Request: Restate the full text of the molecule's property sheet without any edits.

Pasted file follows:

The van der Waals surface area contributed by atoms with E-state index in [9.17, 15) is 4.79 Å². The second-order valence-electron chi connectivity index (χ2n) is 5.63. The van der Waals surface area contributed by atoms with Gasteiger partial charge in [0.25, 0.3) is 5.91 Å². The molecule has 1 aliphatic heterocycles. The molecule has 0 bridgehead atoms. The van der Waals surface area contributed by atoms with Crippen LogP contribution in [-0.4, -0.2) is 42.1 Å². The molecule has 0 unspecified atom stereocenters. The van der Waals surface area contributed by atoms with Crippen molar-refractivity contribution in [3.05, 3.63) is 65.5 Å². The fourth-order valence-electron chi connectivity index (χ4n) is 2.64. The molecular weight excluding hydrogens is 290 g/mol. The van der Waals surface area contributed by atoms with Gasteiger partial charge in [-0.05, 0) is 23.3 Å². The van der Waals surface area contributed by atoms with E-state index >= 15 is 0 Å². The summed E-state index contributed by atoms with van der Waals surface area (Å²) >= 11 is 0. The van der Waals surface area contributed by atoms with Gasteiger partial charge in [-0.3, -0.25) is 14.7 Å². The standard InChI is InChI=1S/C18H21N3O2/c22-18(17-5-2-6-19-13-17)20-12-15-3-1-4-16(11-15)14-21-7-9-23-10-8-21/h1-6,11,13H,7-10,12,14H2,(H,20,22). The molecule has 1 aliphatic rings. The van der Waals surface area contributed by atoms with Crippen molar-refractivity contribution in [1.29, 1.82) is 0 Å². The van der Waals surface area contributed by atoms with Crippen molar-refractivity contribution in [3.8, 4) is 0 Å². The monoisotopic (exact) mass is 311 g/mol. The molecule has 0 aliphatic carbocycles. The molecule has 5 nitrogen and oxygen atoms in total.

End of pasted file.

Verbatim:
The van der Waals surface area contributed by atoms with E-state index in [9.17, 15) is 4.79 Å². The second-order valence-electron chi connectivity index (χ2n) is 5.63. The van der Waals surface area contributed by atoms with Gasteiger partial charge in [0.25, 0.3) is 5.91 Å². The molecule has 1 aliphatic heterocycles. The molecule has 0 bridgehead atoms. The van der Waals surface area contributed by atoms with Crippen LogP contribution in [-0.4, -0.2) is 42.1 Å². The molecule has 0 unspecified atom stereocenters. The van der Waals surface area contributed by atoms with Crippen molar-refractivity contribution in [3.05, 3.63) is 65.5 Å². The fourth-order valence-electron chi connectivity index (χ4n) is 2.64. The molecular weight excluding hydrogens is 290 g/mol. The van der Waals surface area contributed by atoms with Gasteiger partial charge in [-0.05, 0) is 23.3 Å². The van der Waals surface area contributed by atoms with E-state index >= 15 is 0 Å². The summed E-state index contributed by atoms with van der Waals surface area (Å²) >= 11 is 0. The van der Waals surface area contributed by atoms with Gasteiger partial charge in [-0.3, -0.25) is 14.7 Å². The standard InChI is InChI=1S/C18H21N3O2/c22-18(17-5-2-6-19-13-17)20-12-15-3-1-4-16(11-15)14-21-7-9-23-10-8-21/h1-6,11,13H,7-10,12,14H2,(H,20,22). The molecule has 1 aliphatic rings. The van der Waals surface area contributed by atoms with Crippen molar-refractivity contribution in [1.29, 1.82) is 0 Å². The van der Waals surface area contributed by atoms with Crippen molar-refractivity contribution in [3.8, 4) is 0 Å². The monoisotopic (exact) mass is 311 g/mol. The molecule has 0 aliphatic carbocycles. The molecule has 5 nitrogen and oxygen atoms in total.